Impact Publications : AirCargo-258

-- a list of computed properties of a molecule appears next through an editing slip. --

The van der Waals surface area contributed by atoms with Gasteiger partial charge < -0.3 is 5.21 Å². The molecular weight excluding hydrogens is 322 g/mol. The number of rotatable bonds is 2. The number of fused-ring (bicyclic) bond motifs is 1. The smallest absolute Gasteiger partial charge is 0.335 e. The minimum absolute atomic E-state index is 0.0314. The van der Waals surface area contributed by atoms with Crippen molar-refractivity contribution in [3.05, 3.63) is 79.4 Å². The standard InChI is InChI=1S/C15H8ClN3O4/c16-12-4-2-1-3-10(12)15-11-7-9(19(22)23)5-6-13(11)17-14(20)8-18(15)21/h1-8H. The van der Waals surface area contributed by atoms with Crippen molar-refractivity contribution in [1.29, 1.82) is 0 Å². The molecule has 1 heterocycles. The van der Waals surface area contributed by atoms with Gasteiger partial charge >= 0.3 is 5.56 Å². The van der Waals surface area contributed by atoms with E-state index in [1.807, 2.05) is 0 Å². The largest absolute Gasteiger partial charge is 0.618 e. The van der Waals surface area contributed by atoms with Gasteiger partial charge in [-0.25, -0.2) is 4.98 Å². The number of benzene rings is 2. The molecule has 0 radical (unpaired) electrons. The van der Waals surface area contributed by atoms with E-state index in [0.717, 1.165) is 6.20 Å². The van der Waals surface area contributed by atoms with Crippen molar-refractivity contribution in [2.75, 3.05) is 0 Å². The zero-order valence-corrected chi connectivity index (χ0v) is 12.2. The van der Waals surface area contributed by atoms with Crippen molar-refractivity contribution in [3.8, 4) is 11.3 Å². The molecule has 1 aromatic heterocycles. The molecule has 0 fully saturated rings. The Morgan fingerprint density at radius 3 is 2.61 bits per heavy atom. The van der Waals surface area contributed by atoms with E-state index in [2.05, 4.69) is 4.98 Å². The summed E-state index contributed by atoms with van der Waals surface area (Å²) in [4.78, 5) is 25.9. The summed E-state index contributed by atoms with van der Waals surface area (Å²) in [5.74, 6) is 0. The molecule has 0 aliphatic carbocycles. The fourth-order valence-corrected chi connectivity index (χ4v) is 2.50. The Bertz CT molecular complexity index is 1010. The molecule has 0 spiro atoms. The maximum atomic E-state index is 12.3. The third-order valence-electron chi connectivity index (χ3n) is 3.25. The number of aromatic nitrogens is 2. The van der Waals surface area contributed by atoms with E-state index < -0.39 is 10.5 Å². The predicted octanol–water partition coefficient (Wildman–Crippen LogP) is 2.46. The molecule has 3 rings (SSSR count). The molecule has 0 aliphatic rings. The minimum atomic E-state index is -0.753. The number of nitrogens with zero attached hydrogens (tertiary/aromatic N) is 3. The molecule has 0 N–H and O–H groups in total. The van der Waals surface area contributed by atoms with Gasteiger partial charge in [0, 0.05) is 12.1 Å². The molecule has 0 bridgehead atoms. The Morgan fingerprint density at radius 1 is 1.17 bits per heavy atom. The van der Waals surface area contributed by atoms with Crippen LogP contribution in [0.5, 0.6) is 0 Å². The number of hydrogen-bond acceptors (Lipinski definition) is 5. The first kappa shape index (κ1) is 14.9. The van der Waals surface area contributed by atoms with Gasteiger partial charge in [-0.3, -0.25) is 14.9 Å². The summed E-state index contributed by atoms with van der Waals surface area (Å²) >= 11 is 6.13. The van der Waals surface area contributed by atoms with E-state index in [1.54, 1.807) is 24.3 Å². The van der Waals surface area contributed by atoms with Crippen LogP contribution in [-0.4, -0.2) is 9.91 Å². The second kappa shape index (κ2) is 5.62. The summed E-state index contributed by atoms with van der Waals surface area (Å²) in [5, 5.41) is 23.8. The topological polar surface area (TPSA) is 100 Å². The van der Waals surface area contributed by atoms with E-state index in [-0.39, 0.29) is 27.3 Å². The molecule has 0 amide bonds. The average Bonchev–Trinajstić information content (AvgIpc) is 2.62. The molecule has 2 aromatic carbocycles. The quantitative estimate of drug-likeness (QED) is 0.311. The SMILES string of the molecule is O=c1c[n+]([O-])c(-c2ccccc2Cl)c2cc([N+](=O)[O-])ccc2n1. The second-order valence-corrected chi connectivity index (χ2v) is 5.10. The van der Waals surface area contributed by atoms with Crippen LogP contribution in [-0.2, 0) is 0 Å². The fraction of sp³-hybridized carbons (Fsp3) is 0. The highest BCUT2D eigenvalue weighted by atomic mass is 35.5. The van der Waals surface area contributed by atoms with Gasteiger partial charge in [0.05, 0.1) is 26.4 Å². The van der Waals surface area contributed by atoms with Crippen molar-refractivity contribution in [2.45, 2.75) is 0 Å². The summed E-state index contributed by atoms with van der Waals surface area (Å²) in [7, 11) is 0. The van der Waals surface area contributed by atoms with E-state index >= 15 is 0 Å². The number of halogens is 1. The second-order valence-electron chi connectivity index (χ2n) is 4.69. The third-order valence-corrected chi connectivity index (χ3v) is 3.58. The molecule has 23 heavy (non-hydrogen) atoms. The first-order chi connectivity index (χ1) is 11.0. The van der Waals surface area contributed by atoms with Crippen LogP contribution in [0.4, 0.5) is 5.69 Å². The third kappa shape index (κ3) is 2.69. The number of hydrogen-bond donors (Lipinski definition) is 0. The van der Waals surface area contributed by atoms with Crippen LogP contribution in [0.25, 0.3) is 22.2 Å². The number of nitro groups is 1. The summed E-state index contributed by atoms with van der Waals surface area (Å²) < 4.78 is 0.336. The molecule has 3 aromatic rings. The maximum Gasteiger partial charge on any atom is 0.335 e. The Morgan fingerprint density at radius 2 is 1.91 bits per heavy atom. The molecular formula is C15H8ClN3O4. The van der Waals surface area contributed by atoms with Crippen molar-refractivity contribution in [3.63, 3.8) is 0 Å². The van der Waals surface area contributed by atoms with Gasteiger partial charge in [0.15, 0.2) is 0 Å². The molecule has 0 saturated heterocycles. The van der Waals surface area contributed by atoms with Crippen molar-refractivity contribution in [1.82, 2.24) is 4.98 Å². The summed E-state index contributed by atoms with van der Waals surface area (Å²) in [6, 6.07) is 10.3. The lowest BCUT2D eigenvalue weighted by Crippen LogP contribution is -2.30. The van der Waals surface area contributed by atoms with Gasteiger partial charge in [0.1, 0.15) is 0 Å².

AirCArgo AsiA-PACifiC • JAN-FEB, 2019 • Page 9 ACI World summarises August-November freight results; flags areas of concern that are likely to impact 2019 figures globally AIRPORTS Council International (ACI) World reports air freight volumes showed significant vola- tility during the period August to November 2018, with year-over- year figures ranging from 3.7 per cent in October to -0.3 per cent in November. The gains produced by the industry in the first half of 2018 have been moderating since, with year-to-date growth reaching 3.6 per cent in Novem- ber. Angela Gittens, director gen- eral of ACI World said volatility between August and November shows that the trade war between the world’s two largest econo- mies has tested the indus- try and the final impact on global supply chains is an unknown. “The outlook for the in- dustry’s performance this year remains uncertain. The United States’ federal government experienced a partial shutdown, China’s diplomatic relationships with several major West- ern countries are tense, the United Kingdom’s withdrawal from the Eu- ropean Union is still being negotiated and geopolitical ten- sions are high in the Middle East, with the Qatar crisis remaining unresolved - all of which could have a significant impact on traf- fic growth in 2019.” August freight figures were supported by domestic trade, which grew at five per cent on a year-over-year basis compared to international’s 1.2 per cent. Total freight gained 2.3 per cent during the month. The divergent growth between Asia-Pacific and North American markets, which had started to show in June of last year, continued during the month, with the two regions growing by 1.9 per cent and 5.1 per cent respectively on a year-over-year basis. Europe barely avoided going into negative territory in August, posting 0.1 per cent growth for the month. September’s freight results showed a substantial moderation, reaching 1.6 per cent growth on a year-over-year basis, in line with the volatility that characterised the year’s freight market. Asia-Pa- cific lost 1.1 per cent during the month, with Europe gaining 0.8 per cent and North America continuing its robust growth at four per cent. Here again, global domestic freight propped up the industry’s figures with + three per cent, compensating for a 0.9 per cent increase in the international segment. The air freight market regained some lost momentum in October, growing by 3.7 per cent on a year- over-year basis. As with August and September, Asia-Pacific (2.6 per cent) and Europe (1.9 per cent) under-performed compared to North America (6.4 per cent) during the month. The global industry’s domestic segment con- tributed the larger portion of the period’s increase, gaining 6.6 per cent. The international segment reached 2.4 per cent, an improve- ment over the four prior months. In November 2018, the global air freight industry posted a decline for the first time since February 2016, losing 0.3 per cent against a year prior. Both market segments performed weakly, with international freight losing 0.6 per cent and the domestic seg- ment gaining 0.3 per cent. North America posted a 0.9 per cent increase in total freight during the period, a significant shift from prior months for the region. Europe and Asia-Pacific declined on a year-over-year basis, post- ing -one per cent and -2 .1 per cent respectively. Despite the volatility and moderation of the last few months, year- to-date figures remain robust for the air freight industry. Total freight is set to grow by at least three per cent by year’s end (currently it sits at 3.6 per cent), with domestic freight hovering around five per cent. International freight is standing at three per cent, with the trend suggesting it could stand around 2.7 per cent by year’s end. Considering the events taking place in 2018, these figures point to the industry’s impressive resilience to shocks.